Tennessee parents concerned about measles outbreak; state disconnects hotline after 400 calls |
In the middle of the largest measles outbreak in decades, Tennessee is shutting down one of its most useful tools. The measles hotline is disconnected, which anyone could use if they have questions about the virus.
For the last six weeks, anyone with a question about the measles has been able to call a state hotline with any and all questions. That was until Friday.
With it being on so many minds this week, we wanted to find out for you what you can do to keep your kids safe.
“We hand-wash when we come in from the house and we hand-wash before we eat,” said Frank Santora who has two young children.
His kids are around dozens of other kids every day. He thought the state having a hotline setup specifically to answer questions about the measles was helpful.
“I think that kind of hotline is important not only to tell you about the disease itself but also what the city and state are actually doing for you as a parent to keep children protected,” said Santora.
But the Tennessee Department of Health disconnected it despite more than 400 calls in the last six weeks.
When asked why it was disconnected, a spokeswoman would only say anyone with questions should call their doctor.
“Stay up to date and just be aware what the policies are across the board,” said Lori Earhart who is the Director of Green Hills Child Development Center.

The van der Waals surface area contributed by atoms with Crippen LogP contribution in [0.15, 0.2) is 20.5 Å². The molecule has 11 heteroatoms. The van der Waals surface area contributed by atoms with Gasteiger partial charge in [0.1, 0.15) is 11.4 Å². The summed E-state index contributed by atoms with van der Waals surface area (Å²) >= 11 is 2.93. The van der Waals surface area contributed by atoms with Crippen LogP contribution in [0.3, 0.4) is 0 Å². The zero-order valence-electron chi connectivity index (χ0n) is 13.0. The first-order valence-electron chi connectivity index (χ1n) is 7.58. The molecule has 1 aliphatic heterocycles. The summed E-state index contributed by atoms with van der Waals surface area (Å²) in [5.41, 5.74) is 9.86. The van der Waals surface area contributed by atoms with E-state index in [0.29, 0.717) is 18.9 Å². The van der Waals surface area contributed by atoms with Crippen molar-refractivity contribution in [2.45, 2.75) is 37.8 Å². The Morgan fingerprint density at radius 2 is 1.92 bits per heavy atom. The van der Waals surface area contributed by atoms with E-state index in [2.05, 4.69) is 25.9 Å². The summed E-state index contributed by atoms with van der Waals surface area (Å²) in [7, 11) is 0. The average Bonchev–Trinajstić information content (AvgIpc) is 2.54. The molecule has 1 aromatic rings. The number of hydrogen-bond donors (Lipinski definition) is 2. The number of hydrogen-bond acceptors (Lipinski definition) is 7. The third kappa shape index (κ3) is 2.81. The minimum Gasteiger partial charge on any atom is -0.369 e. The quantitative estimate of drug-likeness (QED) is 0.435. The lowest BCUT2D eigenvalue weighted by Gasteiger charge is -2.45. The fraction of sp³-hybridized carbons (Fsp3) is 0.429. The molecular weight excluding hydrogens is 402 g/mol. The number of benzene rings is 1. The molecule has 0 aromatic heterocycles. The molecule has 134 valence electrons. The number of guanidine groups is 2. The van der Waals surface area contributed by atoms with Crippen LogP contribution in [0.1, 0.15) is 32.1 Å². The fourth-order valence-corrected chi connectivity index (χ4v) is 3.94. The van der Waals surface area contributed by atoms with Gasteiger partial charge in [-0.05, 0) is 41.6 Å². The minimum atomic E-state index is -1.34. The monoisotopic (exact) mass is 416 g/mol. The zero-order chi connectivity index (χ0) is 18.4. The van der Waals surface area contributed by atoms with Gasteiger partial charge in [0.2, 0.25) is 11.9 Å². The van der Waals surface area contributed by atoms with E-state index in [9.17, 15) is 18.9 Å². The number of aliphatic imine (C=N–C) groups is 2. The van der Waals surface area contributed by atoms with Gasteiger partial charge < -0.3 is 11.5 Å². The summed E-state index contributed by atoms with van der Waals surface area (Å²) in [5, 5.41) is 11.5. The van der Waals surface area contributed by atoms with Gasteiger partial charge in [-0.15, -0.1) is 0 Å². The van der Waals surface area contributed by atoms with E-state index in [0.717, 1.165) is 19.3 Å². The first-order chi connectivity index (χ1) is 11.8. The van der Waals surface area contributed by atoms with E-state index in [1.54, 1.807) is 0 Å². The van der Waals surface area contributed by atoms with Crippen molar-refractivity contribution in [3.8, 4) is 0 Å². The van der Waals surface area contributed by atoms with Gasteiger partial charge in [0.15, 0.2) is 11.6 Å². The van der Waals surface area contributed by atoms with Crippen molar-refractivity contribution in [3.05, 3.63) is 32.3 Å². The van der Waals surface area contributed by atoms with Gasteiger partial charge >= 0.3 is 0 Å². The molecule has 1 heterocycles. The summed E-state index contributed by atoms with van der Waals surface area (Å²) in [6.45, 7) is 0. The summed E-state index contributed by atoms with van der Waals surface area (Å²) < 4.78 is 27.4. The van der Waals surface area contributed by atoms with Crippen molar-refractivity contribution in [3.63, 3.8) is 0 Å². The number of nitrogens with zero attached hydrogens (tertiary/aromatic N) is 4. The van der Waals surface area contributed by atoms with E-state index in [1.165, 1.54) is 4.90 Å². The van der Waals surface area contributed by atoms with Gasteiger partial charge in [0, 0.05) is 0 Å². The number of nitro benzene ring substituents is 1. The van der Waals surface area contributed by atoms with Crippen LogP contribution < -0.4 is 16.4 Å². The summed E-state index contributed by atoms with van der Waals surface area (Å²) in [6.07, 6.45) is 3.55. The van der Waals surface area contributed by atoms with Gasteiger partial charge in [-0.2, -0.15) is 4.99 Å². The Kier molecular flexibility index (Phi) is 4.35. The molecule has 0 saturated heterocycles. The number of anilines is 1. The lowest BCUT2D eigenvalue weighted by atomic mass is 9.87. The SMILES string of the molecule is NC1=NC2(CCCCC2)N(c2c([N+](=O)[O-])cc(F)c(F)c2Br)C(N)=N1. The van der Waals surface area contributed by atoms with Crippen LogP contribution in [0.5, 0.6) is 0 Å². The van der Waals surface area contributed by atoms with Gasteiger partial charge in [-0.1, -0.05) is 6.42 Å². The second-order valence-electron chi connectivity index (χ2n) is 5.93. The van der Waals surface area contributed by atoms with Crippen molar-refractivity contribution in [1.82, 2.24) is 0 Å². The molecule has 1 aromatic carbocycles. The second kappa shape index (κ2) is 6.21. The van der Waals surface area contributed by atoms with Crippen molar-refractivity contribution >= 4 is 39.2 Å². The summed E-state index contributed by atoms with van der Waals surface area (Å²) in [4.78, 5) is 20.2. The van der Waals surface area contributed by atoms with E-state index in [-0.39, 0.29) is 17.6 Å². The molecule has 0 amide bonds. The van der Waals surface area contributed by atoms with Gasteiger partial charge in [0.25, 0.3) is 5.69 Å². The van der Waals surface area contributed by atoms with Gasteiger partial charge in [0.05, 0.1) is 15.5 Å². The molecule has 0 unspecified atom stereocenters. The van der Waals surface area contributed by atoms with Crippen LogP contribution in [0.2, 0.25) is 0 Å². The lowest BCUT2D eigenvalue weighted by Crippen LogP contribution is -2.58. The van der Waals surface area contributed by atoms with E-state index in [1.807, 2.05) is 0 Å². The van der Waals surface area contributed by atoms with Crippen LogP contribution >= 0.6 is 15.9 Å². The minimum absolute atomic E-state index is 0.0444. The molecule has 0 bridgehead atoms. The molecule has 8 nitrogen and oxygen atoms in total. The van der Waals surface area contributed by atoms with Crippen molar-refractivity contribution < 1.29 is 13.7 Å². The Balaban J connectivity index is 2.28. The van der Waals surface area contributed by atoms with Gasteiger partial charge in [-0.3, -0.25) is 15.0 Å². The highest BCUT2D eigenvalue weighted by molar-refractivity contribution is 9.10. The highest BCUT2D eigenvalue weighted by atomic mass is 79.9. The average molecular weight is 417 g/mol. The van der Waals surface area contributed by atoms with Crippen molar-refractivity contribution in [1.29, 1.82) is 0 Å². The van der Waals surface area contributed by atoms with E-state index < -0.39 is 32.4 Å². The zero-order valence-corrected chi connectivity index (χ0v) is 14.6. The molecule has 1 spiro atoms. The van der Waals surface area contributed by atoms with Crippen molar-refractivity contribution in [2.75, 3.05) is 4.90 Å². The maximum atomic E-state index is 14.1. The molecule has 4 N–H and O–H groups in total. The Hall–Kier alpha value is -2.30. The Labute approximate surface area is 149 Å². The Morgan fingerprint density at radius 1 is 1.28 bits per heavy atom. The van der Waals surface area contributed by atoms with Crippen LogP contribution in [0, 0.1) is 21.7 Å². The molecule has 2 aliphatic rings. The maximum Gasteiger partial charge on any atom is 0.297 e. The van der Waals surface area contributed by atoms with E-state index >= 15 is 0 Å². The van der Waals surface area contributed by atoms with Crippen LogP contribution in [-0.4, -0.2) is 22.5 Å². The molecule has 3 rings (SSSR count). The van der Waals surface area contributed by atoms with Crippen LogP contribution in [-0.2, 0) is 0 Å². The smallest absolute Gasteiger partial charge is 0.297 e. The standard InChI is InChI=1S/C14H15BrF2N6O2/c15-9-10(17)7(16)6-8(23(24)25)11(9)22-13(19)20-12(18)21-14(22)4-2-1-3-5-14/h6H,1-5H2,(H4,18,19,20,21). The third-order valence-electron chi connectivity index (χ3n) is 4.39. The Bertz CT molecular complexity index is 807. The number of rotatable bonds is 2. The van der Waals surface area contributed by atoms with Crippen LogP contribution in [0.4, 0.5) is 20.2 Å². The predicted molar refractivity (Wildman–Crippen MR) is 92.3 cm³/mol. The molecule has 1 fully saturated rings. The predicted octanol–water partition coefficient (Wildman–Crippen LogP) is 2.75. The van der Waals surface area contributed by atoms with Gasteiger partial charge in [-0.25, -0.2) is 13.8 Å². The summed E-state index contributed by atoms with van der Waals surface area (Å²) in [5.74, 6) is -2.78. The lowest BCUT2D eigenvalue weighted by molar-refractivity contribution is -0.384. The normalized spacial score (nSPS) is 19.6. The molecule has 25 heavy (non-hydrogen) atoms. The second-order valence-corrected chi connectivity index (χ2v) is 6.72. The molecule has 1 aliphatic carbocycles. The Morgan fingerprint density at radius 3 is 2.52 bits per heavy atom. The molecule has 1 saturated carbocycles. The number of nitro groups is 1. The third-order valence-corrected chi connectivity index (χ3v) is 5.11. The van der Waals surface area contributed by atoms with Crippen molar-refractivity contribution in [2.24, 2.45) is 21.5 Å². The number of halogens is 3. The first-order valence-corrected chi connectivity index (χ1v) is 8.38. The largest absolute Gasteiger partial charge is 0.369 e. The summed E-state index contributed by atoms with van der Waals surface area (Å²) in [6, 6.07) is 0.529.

Washing hands, bleaching toys and keeping the infants separated from the older kids are just a few things this daycare director said they do to keep kids healthy.
State law requires children in day cares over the age of 1 be vaccinated. The only exemptions are for religious and health reasons.
“And those have to be properly documented in a child’s file,” said Earhart.
“One in every three people who develop measles will go on to have other health problems like ear infections and pneumonia,” said Dr. Wendy Long with the Metro Health Department.
That’s why parents like Santora hope people take this outbreak seriously and not put others at risk.
“If you’re sending your kids to kids that don’t have that vaccination or if they’re around the playground there’s a chance you could get that exposure unknowingly and that’s really scary,” said Santora.
The Metro Health Department says it’s important for everyone to be vaccinated, especially right now.
Adults who aren’t sure if they were vaccinated when they were kids can find out with a simple blood test.
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